Anyway. My employer has given me a bunch of Amazon vouchers in lieu of some actual money (presumably as part of some complicated tax dodge), so after reading Bryce's surprisingly positive review of the D&D5 adventure book Curse of Strahd I decided to buy a copy. It's tediously overwritten, terribly organised, and weirdly obsessed with treating every location like a dungeon even when there's no reason why it would be used like that in actual play: if I was a D&D5 NPC, my write-up would consist of a single short paragraph about me, followed by a three-page room-by-room description of my house. ('The understairs cupboard contains a vacuum cleaner, a broom, and a stepladder. They have no value as treasure.') But among all the pointless read-aloud text and mind-numbing descriptions of empty rooms there really is a lot of good material in this book, even if it can never quite decide how far into horror-fantasy it's actually prepared to go. Vampire spawn crawling along the ceilings. Animated scarecrows with rusty knife-blades for fingers and heaps of dead ravens stuffed inside their chests. The vestiges of the dead gods of hate entombed in slabs of enchanted amber, watched over by a senile lich so ancient that he has forgotten his own name. There's something there, y'know?
For me personally, though, the biggest weakness of the book is Strahd himself. I get that they're trying to evoke the classics, and that the whole thing is supposed to feel like a Hammer Horror movie in D&D, but it's all played so straight that I have trouble imagining many players being able to take the whole thing seriously. Frightened villagers. Looming castles. Wolves and bats and undead brides. An evil vampire lord wearing an evil vampire cape while sitting on an evil vampire throne. How much of that would your players sit through before they started doing crappy Bela Lugosi impressions? Twenty minutes? Ten? Five? I absolutely loved the mad druids worshipping Strahd as a dark spirit of the land, but come on... a giant wicker man with fangs and a cape? How is anyone supposed to find something like that scary instead of comic?
I think there's a simple alternative, though, and it's one that's hinted at within the book itself. The people of Strahd's domain don't really know what his deal is: they just know that 'the devil Strahd' has been up in his castle for pretty much forever, and believe that he had been placed in their land as punishment for some forgotten sin committed by their ancestors. So instead of making him a straightforward Dracula knock-off, why not draw on all that? Embrace the strangeness and the indeterminacy of it all. Give him his mystery back again.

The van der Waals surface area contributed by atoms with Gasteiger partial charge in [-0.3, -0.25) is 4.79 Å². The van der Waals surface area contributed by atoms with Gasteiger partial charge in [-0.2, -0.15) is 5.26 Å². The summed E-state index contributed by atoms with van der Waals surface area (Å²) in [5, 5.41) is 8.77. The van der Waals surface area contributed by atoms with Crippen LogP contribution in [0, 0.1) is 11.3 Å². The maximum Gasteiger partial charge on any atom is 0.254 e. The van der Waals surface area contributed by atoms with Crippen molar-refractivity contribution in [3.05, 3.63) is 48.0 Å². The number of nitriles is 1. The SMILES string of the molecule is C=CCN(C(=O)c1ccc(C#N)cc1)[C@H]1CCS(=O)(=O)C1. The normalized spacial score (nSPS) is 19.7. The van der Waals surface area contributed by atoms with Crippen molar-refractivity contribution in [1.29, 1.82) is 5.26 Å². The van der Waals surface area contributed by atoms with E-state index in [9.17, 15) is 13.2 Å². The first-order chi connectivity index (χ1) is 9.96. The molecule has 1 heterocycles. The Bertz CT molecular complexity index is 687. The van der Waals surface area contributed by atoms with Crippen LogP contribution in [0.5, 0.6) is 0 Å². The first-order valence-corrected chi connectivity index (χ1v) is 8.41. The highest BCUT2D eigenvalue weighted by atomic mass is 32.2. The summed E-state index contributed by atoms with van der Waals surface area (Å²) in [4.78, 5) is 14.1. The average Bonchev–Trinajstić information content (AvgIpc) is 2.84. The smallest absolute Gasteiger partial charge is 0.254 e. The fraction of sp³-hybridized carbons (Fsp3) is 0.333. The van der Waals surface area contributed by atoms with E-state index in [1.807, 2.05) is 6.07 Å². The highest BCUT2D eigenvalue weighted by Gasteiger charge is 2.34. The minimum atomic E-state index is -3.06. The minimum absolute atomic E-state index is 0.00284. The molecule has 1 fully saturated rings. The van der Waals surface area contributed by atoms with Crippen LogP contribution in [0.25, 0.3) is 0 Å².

How's this for an alternative set-up: instead of having Strahd openly riding around Barovia in a big vampire coach that looks it was stolen from Christopher Lee in 1968, make him a dark legend, something that people whisper about but never actually see. What lives in Castle Ravenloft? No-one knows. Something horrible. Something that creeps out by night to prey upon the people of the land. Vampires and zombies and wolves and witches do its bidding, but it is not any of these; it is something older and stranger, the embodiment of the land's collective damnation crammed into a human shape. How was the land damned? No-one knows. It coincided with the deaths of the Von Zarovich family - but correlation is not causation, is it? Various NPCs can still have theories about it - that the thing in Castle Ravenloft is their old lord, that he's become a demon, that he's become a vampire, that he's a black magician, that he could be redeemed if only he was united with his one true love, whatever - but there doesn't need to be any rush to confirm any of them. Even Strahd himself may not really understand what he now is, or how his powers work, or what (if anything) may ultimately be able to kill him. All that the adventure actually needs to function is some kind of brooding evil at Castle Ravenloft's heart; and given that Strahd is, frankly, kind of a loser, I'm inclined to think that the more his mystery is kept intact, the better.
|I mean look at this guy. Honestly. This is your arch-villain?|
I guess this ties back to a more general point about information management in horror games. Keeping your players completely in the dark is frustrating for everyone; but the more you reveal, the more you risk an 'oh, is that all?' reaction from the players. To these ends, it's probably worth distinguishing between functional information (what is going on and what can be done about it) and explanatory information (the reason these things are happening, the process by which this situation originally came to occur). The former needs to be something that the PCs can figure out; but the latter will often benefit from being left partly (although not completely) undefined, because the more thoroughly it's explained, the more its power will be diminished. This is especially true of things like zombies and vampires, which have experienced so much pop-culture over-exposure that they have lost almost all the symbolic power which they might once have possessed. ('He's just some stupid vampire? And to think I was worried he might be something scary!') There is a lot to like in Curse of Strahd, and I'm sure I'll be raiding it for my own use at some point. But for a horror story, it does rather over-explain things; and I think Strahd's nature, history, and motivations could all benefit from being made just a bit more shadowy.